More information on the Lunar Orbiter Image Recovery Project

Wallops History - Launching Excellence Through the Years (2010)

"Established in 1945 under NASA's predecessor, the National Advisory Committee for Aeronautics (NACA) ... Wallops launched its first rocket on July 4, 1945. Since then, we have fulfilled our mission with the launch of more than 14,000 rockets."

Wallops Island - 60 Years of Exploration (2005)

"Since 1945, NASA's Wallops Flight Facility has launched more than 15,000 rockets from Wallops Island for science studies, technology development, and as targets for the U.S. military."

Keith's note: Lets see. 1945-2010 - that's 65 years of rocket launches - 23,725 days. If Wallops did complete 14,000 rocket launches you'd need to launch a rocket every 1.7 days nonstop for 65 years. Or if you believe the 2005 number of 15,000 launches (60 years, 21,900 days) that would require a rocket launch every 1.5 days.

I wonder if Wallops actually has records to back up these conflicting claims. Or is this just something they keep repeating - because the old hands say its true and no one really cares to check. Indeed, Wallops PAO can't even get their own grand history straight. In 2005 they claimed it was 15,000 launches. Five years later it was 14,000. How did the number go down - shouldn't it be going up? It is interesting that both numbers are exact multiples of a thousand and that they differ by exactly 1,000.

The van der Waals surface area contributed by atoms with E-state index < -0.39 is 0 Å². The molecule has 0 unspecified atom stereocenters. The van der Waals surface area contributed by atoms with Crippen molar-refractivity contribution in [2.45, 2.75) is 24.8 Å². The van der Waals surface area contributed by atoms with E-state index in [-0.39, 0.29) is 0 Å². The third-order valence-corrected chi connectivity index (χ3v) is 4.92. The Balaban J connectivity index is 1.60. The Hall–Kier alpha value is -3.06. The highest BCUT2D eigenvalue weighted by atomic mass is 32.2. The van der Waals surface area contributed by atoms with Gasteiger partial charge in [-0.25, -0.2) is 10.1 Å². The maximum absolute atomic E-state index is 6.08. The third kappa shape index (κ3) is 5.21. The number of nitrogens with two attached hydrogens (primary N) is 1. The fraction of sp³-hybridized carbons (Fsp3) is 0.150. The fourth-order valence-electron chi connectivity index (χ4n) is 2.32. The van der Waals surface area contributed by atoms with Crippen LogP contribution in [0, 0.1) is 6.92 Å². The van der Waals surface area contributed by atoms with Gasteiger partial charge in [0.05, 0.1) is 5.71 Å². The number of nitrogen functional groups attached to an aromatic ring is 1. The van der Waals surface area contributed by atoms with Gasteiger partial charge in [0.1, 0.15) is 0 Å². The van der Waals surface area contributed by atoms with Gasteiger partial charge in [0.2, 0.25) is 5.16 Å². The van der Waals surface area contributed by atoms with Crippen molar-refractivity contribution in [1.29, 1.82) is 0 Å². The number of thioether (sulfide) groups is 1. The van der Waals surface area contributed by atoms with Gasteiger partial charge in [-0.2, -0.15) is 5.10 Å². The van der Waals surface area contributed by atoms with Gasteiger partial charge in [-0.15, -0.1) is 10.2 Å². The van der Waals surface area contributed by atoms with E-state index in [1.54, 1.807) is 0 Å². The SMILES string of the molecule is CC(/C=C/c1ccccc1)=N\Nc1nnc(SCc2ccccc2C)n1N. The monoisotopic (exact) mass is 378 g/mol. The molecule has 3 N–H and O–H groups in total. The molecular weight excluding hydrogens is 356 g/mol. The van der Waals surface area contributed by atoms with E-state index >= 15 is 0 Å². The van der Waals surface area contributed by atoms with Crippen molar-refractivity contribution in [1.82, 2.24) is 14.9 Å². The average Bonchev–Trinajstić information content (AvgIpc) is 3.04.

Keith's update: I asked Wallops PAO "Do you have actual statistics to support the 14,000 / 15,000 launches from Wallops claims that appear on NASA.gov webpages? Why are there different official numbers? Can you direct me to those statistics - and explain what a "rocket launch" actually means i.e. does it include model rocket launches, mortars, etc.?"

NASA at 55


NASA at 55, SpaceRef

"President Eisenhower commissioned Dr. T. Keith Glennan, right, as the first administrator for NASA and Dr. Hugh L. Dryden as deputy administrator. The National Aeronautics and Space Act, the United States federal statute that created NASA, was signed into law 55 years ago today on July 29, 1958.

NASA officially began operations on Oct. 1, 1958, to perform civilian research related to space flight and aeronautics.
---

The Birth of NASA
By NASA's Chief Historian, Steven J. Dick
(First published March 28, 2008 for the 50th anniversary.)

It may well be argued that NASA has become the world's premier agent for exploration, carrying on in "the new ocean" of outer space a long tradition of expanding the physical and mental boundaries of humanity. Fifty (Five) years ago, however the agency that pushed the frontiers of aeronautics, took us to the moon, flew the space shuttle, built the International Space Station and revealed the secrets of the cosmos, was in its birth throes, and fundamental decisions were being made that profoundly shaped all that was to come."

Marc's note: What are your thoughts on NASA 55 years after it came into existence?